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  5. You ever read Frank G. Slaughter? He wrote sea stories of the old Spanish Main usually with the protagonist as a doctor or surgeon. Very good historical novels. Did you read C. S. Forester's Hornblower novels? Those were good reading on my submarine...

    On a different note, if you're into SF at all I just finished all of the Lost Fleet novels by Jack Campbell. These are very good "navel" strategy set in space... very well done and believable.

    Glad the latest storm is missing you by a nice distance this time.

    Julian

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  6. Never have read any of Slaughter's - I'll look him up.
    I have all of the Hornblower series. Aubrey-Maturin is very similar, just with more detail.
    I discovered the Lost Fleet about two years ago. I've been sharing those with my neighbor, Doug. I'm not up to date on them. I need to get more.
    Cheers,
    Dave

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  7. Thanks for the "A Sea of Words". I spent 6 years in the Navy and, while I do know and have a "fid", there are a lot of words that I could use some help with. Some went out of style over 150 years ago. Went to eBay and found 20 for sale and got one for $4.97 free freight -- hard to beat.

    Thanks again,

    Julian

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  8. Hi Julian,

    Glad to be of help.
    Hey, I was in that canoe club for a while myself.
    You want a real kick - look up a book titled DICNAVAB: The Dictionary of Naval Abbreviations. You can get it from the US Naval Institute Press.
    Cheers,
    Dave

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  9. Curious about the chest x-ray. Is that required to gain permanent residency in Belize? Don't think I've heard that as of yet. The price was definitely right, but I hate unnecessary x-rays (having had more than my share of medically necessary ones up til now).

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  10. Hi Emily,

    The chest x-ray is on the list of required items for both Permanent Residency and Nationality.
    Having said that, we were not required to have it for our Residency process. Individual results may vary (depends on who's on duty).
    They do seem to be sticklers thoough for the final stage of things.
    BTW, x-rays are available from the local hospital for quite a bit less. Since we were at the center for the ultrasound, we just went ahead and had them do the x-ray as well.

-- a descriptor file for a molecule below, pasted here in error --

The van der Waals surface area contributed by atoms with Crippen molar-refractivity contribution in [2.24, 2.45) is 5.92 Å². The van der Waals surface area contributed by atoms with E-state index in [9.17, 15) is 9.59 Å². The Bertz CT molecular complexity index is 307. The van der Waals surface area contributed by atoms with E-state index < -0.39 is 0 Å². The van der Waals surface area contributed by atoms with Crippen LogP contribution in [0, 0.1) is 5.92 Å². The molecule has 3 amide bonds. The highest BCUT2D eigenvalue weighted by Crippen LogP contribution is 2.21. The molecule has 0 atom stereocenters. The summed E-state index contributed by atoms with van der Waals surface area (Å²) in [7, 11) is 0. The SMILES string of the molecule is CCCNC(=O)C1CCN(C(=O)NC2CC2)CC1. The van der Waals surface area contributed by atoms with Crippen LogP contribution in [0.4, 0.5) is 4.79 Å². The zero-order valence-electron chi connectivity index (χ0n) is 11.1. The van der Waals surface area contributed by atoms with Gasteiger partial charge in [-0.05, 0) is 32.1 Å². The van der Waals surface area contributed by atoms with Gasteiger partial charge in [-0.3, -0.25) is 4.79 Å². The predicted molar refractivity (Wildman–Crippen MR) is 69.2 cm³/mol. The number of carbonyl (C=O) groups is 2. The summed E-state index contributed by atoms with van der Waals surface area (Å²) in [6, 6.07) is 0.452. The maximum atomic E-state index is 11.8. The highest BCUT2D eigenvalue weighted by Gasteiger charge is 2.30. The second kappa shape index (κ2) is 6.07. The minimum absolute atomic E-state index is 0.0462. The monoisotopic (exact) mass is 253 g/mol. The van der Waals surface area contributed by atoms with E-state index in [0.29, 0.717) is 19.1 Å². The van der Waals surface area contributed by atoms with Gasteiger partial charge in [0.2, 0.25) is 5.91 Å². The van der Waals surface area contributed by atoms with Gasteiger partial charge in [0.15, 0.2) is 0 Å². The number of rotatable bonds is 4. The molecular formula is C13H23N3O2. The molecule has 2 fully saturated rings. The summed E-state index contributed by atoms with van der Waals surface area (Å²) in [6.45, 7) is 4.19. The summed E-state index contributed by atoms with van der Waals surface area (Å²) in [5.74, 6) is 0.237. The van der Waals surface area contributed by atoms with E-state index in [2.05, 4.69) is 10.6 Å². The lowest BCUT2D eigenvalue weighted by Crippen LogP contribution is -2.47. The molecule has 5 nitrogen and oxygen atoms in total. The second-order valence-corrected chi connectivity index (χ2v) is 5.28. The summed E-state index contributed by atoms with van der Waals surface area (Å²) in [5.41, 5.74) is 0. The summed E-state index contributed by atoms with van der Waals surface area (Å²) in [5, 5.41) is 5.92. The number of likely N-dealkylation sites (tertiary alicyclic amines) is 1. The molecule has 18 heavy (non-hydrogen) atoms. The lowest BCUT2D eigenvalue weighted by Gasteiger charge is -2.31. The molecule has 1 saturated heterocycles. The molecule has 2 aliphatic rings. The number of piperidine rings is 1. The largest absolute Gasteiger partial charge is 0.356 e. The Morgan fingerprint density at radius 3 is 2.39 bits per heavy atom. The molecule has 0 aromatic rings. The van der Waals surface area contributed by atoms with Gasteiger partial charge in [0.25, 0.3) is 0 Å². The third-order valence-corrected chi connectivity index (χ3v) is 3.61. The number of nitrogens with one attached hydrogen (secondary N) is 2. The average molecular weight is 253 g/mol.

Cheers,
    Dave

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  11. Thanks Dave! So you are going for citizenship, then? Good luck!

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  12. I like Bernard Cornwell a lot. I'm Just reading Bernard Cornwell's Saxon Chronicles ... Book 4 Sword Song ... They are addictive stories. Check out all Cornwell's
    series they're great.

    Enjoy the blog Dave, and Dianna keep it up.

    ReplyDelete
  13. Hi Rick,

    I started with him by reading 'The Fort.' I was captivated. He certainly is prolific, isn't he? Great reads. I'll look for the 'Saxon Chronicles.'

    Cheers,
    Dave

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  14. Amazing post,thanks for sharing, I like your blog!

    ReplyDelete
  15. Hi Benny,

    I'm glad you like the post and the blog. It has been and still is a fun thing to write.

    Cheers,
    Dave

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  16. Hi! I'm so happy to have found your blog! It's great and very informative. We're thinking about making a move from Uruguay to Belize next year. Since it sounds like you've been through it, could you tell me what medical tests are required for residency? All the websites I've read just say medical exam results, but no one specifies. Thanks!

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  17. Hi Maink,

    I'm glad you found us and like the blog. Here's the medical requirements for residency (and for nationality or citizenship on down the road too).
    The form has two parts, a preliminary medical examination and a physical examination of applicant.
    On the first part, you have to answer a bunch of questions on your medical history. It's straight forward and doesn't seek a lot of detail. You have to sign it along with a witness's signature and the examining physician's signature and stamp. Stamps are very important here. It probably won't be accepted without the stamp. One other thing, the medical exam is good for only 30 days, so it's something you have to do towards the end of your application process.
    The second part is the actual physical exam which includes all the usual stuff - height, weight, blood pressure. A chest x-ray may be required for residency and certainly for the nationality portion as is HIV/VDRL tests and possibly urine tests. Again, the doctor must sign and stamp this part of the form as well.
    That's pretty much it for the medical bit. It's not difficult. Any M.D., here in Belize will be familiar with the form and the requirements, so it's pretty painless.
    You get the form as part of the application for residency. You can only apply for residency after having lived here continuously for a year, and it's best to plan on the application process taking a year itself. In our case, all together, we were two months shy of two years to get our residency.
    Then it's five years before you can apply for nationality (your two years for residency counts as part of that) so it's only an additional three years for nationality, if you're inclined to go that far.
    I hope all this helps. It's not a hard process, but it does take time, and until you get your residency, it costs money. Monthly visas, per person are $50 BZD for the first six months and then $100 BZD thereafter until you get your residency stamp in your passport.
    You'll read about a residency card too. No such thing any more. It's all in the stamp in your passport.
    So, that's it. Hope it helps.
    Cheers,
    Dave

    ReplyDelete